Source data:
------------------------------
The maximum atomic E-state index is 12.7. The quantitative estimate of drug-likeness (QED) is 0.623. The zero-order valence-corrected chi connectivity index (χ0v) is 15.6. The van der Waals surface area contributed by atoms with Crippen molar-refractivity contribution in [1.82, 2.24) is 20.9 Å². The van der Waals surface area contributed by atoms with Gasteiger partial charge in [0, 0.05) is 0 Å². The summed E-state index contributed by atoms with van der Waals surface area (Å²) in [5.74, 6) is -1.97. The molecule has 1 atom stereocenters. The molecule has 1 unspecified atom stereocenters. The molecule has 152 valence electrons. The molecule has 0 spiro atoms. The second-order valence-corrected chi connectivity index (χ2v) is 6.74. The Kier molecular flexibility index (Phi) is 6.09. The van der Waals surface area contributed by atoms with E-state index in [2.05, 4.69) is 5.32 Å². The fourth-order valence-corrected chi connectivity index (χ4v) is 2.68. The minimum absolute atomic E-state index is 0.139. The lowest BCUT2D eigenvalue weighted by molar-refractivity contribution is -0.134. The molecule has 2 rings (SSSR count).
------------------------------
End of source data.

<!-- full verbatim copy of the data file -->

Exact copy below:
The maximum atomic E-state index is 12.7. The quantitative estimate of drug-likeness (QED) is 0.623. The zero-order valence-corrected chi connectivity index (χ0v) is 15.6. The van der Waals surface area contributed by atoms with Crippen molar-refractivity contribution in [1.82, 2.24) is 20.9 Å². The van der Waals surface area contributed by atoms with Gasteiger partial charge in [0, 0.05) is 0 Å². The summed E-state index contributed by atoms with van der Waals surface area (Å²) in [5.74, 6) is -1.97. The molecule has 1 atom stereocenters. The molecule has 1 unspecified atom stereocenters. The molecule has 152 valence electrons. The molecule has 0 spiro atoms. The second-order valence-corrected chi connectivity index (χ2v) is 6.74. The Kier molecular flexibility index (Phi) is 6.09. The van der Waals surface area contributed by atoms with E-state index in [2.05, 4.69) is 5.32 Å². The fourth-order valence-corrected chi connectivity index (χ4v) is 2.68. The minimum absolute atomic E-state index is 0.139. The lowest BCUT2D eigenvalue weighted by molar-refractivity contribution is -0.134. The molecule has 2 rings (SSSR count).